2.16.2011

CONSTRUCTION CREWS



All along the country roads women were doing highway maintenance. They wore beautiful, vivid, spangled saris, covering their heads to keep out the dust, and wielding pick axes and shovels. Bright bangles, earrings, nose rings and ankle bracelets sparkled. Work boots to protect their feet? They were usually barefoot. 

Where, we wondered, were the men? Later someone involved in local politics explained that when there was discussion about passing equal pay for equal work regulations, a group of women came to him to complain. “Are you crazy? You will ruin it for us. Right now, the companies hire women to do the work because we cost less. If you make them pay us more, we will not get the jobs. The jobs will go to the men. Please don’t do this.” 

11 comments:

Kathy said...

Sure puts our daily working lives (here in No. Virginia anyway) into perspective.

c said...

Again, cultural differences. Which we in the West consistently minimize.

Because, "we know better", don't we? Our arrogance knows no bounds.

snippets of thyme said...

We are surrounded in Houston with so many Indian families. We haven't been here long enough to befriend any but I always wonder what stories they have to tell. Most families have 3 generations living together. All 3 generations are so markedly different from each other. What an experience you are having.

casacara said...

Extraordinary on so many levels! That Indian women not only do highway work and swing pick axes, they do it in saris! Your blog posts from India have been revelatory and photographs outstanding. Thanks for these eye-opening views into country I've never visited but now feel I understand a bit more, in all its complexity.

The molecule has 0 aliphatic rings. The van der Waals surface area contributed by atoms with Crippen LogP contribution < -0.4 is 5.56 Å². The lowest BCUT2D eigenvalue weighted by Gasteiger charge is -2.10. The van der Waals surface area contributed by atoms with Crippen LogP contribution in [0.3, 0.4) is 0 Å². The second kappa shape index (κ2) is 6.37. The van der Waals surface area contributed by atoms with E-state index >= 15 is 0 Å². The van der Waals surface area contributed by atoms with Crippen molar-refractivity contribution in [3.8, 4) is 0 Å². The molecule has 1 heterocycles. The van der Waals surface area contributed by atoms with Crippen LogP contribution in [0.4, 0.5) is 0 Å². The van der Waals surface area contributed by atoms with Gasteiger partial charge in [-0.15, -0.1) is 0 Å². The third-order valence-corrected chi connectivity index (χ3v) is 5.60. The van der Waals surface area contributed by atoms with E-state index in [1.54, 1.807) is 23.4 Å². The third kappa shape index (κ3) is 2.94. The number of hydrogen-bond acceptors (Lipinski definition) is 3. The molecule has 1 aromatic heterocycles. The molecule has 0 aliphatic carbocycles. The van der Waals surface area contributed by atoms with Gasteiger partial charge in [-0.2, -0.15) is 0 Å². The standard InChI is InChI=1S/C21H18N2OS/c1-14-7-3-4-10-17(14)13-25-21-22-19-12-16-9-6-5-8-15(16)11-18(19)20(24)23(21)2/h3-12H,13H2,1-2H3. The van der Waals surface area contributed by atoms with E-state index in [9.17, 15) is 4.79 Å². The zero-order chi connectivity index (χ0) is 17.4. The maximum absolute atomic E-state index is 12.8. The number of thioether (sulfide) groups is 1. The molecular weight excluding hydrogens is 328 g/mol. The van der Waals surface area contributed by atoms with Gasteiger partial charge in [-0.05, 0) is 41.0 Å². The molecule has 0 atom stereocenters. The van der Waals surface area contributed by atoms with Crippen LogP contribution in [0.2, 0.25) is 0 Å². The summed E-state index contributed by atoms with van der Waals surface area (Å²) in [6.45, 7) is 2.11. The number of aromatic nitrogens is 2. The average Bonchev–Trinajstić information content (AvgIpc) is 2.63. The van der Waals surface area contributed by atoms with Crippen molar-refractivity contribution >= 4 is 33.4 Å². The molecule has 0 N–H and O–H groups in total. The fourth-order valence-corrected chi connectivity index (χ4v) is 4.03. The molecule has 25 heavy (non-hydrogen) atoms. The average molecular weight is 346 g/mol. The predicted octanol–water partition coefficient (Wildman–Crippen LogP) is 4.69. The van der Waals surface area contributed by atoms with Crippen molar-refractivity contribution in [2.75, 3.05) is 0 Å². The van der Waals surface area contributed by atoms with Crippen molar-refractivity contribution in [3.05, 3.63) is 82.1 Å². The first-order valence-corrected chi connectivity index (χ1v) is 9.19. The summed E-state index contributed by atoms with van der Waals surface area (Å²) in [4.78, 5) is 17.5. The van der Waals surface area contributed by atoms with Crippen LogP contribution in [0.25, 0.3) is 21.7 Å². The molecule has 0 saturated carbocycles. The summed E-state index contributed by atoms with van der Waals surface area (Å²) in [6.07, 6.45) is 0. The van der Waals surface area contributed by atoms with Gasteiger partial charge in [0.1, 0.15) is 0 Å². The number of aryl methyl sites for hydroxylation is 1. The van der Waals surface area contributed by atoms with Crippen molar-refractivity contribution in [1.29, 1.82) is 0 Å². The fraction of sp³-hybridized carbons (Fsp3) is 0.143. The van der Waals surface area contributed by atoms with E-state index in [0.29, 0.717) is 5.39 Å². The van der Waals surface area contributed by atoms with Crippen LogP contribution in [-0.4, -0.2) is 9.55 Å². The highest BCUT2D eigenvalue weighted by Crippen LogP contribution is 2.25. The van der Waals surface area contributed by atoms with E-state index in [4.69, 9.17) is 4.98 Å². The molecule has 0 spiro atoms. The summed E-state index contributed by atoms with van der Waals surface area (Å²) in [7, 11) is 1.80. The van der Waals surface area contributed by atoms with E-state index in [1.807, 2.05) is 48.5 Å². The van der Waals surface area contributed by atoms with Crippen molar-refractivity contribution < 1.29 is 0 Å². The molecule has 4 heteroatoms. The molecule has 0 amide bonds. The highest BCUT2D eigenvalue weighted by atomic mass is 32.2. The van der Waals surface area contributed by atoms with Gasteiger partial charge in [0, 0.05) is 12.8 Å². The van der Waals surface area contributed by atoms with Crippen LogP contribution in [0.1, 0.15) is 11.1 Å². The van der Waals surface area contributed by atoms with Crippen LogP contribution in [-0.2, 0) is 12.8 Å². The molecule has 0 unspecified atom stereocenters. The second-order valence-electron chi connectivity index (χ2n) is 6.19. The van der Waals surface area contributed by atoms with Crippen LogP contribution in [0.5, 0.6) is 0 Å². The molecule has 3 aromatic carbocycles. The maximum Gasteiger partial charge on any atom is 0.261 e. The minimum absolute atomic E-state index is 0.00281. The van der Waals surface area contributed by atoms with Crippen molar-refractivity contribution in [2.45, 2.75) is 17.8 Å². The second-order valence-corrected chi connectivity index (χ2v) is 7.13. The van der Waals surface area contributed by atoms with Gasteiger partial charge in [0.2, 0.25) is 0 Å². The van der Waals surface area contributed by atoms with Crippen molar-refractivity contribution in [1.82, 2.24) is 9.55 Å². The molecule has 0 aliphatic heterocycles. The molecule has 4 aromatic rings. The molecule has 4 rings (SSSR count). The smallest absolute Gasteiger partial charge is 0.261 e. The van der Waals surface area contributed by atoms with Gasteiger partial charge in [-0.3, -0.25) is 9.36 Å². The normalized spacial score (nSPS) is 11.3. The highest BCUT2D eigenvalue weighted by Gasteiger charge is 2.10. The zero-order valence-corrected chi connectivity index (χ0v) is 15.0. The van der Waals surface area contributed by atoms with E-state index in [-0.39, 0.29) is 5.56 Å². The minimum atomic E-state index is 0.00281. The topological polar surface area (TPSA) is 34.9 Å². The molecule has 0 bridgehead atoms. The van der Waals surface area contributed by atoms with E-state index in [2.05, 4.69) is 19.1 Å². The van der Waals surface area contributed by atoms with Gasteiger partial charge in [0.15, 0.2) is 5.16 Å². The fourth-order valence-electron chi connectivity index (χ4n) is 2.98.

Cristina said...

...that's why "just going and starting to improve others'habits" can be so tricky, if one doesn't deeply know what the situation actually is.

mary said...

I am in awe of these women. Two of them were no longer young. Such strength of character and determination. Such an inspiration to me. Could I do such arduous manual labor--no way. But these ladies are even smiling. Thank you for the shot in the arm.
Mary

pamingram said...

Mary's observations echo my own. These women are exceptional. The image of the woman wielding the pick axe in the foreground is especially compelling as she appears to be elderly ( probably my age- in her sixties) and yet capable,determined and, yes, inspiring. PSI

Karena said...

A stunning view into the lives of these women, beautiful, resiliant, and obviously very hard workers.

xoxo
Karena
Art by Karena

Anonymous said...

Dominique, thank you so much for the posts from India--my husband and I are going next winter with another couple (I'm the only first time visitor) to tour Rajasthan and the tiger preserve. So you are whetting my appetite for color; I especially loved the intensity of the marigold post--I had already embraced the marigold again because I travel to Mexico often and it's a major presence in the Day of the Dead celebrations. I love its spicy funny smell. Barbara

Victoria Zalatoris said...

I love this blog but you Dominique have a rather starry-eyed view of life. Here is the real "poop" on the situation you saw, according to another New Yorker who traveled to India on business for decades.

"That may be true about the pay scale, but it looked like the women were from Rajasthan......the desert area south of Delhi....where
it gets very, very hot.......too hot for the men to go out during the day, so they stay home and drink. Those bowls on the ground, near each woman, are filled with whatever they are hauling....dirt/concrete......and then transported to a truck/ or carried up a rickety ladder if they are building a house.

.....very large alcoholism rate!........ keeping their families poor and easy prey for low wages."

Watercolor said...

wow.